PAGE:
Süleyman Ertas: Textile Designer and Salesman, Istanbul, Turkey
Deep inside Istanbul's Grand Bazaar is a small store brimming with colorful fabrics. Süleyman Ertaş sits behind the counter, smiling, wearing a knit cap and plaid shirt. He is one of the most renown figures in traditional textiles, specializing in making authentic Turkish cloths, particularly peştamals, the towels used in Turkish baths. Dr. Ertaş welcomed me into his shop and spoke just enough English to answer a few of my questions.
DJ: What is your name?
DJ: What do you do?
SE: I sell textiles.
DJ: How do you make your textiles?
SE: I have my own workshop in Denizili, that’s a city 630 kilometers far away from Istanbul. Our basic articles are the traditional Turkish towels, like you see behind me, but we produce other things like bedspreads, bed sheets, runners, sold by meter. And our daily production in traditional towels is like 3,500 pieces to domestically and to foreign countries. In 26 countries I have customers. This is our family business. 152 years old. The other part of the shop behind me is 250 years older than the Bazaar. We have 4 floors, and 500 square meters.
DJ: What’s back there?
SE: My storage. This part is for sales and the other floors for storage. But what you see here is a small part of an iceberg. My daughter has other shops in the Bazaar and a coffee shop in the oldest part of the Bazaar. I think you have to visit her. So total, we have three shops in the Bazaar and many stores outside the Bazaar. And my workshop in Denizili. My old shop, my old profession, is medicine. I am a medical doctor.
DJ: Really? Do you still practice medicine?
SE: No. After the death of my father, I only work here. As the fifth generation of the family, it’s not easy to go away. And at the moment, my children help me. One of them is my son, he has studied public relations. And my daughter, who is an environmental engineer with an MBA, has two shops in the Bazaar.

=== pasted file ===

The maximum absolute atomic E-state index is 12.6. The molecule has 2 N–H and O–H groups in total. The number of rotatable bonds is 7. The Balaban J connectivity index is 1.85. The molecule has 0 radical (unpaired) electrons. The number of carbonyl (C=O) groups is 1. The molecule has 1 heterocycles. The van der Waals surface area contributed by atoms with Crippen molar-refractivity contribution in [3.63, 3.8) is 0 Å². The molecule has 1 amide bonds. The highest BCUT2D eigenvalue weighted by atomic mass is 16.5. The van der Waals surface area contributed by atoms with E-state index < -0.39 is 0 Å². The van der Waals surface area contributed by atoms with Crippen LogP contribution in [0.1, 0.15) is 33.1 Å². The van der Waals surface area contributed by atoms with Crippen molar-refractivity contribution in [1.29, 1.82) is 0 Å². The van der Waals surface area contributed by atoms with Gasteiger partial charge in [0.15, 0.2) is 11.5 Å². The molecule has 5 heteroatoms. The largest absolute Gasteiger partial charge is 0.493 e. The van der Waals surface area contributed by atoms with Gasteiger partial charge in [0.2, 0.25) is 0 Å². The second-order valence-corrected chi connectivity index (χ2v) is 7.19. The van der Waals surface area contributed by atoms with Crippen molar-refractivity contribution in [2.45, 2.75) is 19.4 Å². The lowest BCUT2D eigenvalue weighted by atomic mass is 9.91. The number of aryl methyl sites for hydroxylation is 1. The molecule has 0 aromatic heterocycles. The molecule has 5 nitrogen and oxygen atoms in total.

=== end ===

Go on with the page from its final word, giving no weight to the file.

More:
DJ: How do you make your textiles?
SE: We have three or four different looms. Some of them are real handlooms. Some of them are very old engineered looms converted from steel machine to electrical engine. One of my looms is produced in England in 1908. New engineered looms with shuttle and very sophisticated looms without shuttle are produced in Switzerland. They are very fast and very sophisticated.
DJ: Do you like working here?
SE: I don’t like. I love! Textiles are my passion, not my business.
DJ: What do you love about it?
SE: Everything! From string to finished material. I will show you something. [He reaches behind him for a book]. This book is written by the most important Turkish historian, Halil İnalcık. He is 95 years old and a teacher of teachers, professor of professors. Between 1973 and 1993 he was at the University of Chicago as manager of the history department. In 1993 he came back to Turkey. To be named one time by him is a big honor. But to be told by him in nine pages, it’s an extreme case. I’ll show you the part about me in this book. I keep copies for students who come visit me from all branches from sociology, from anthropology, from textile, from history.
DJ: Do you live in Istanbul?
SE: Yes. But my family is not from Istanbul. I am from Eastern Anatolia. But my family has lived in Istanbul and in my village for 500 years. In our place in Eastern Anatolia near the Euphrates, I have three big houses.
DJ: And you also make costumes for film?
SE: Yes, at the moment I am working for the Hobbit, but before that I hand made all the costumes for the movie Troy. Brad Pitt.
DJ: Do you make those at your factory?
SE: Yes, costumes of Brad Pitt from Crazy Doctor. My nickname is “Crazy Doctor.” [Laughs. Then he begins to give me some peştamals] This is my latest design. This will be my present for you.
DJ: No, that’s too kind!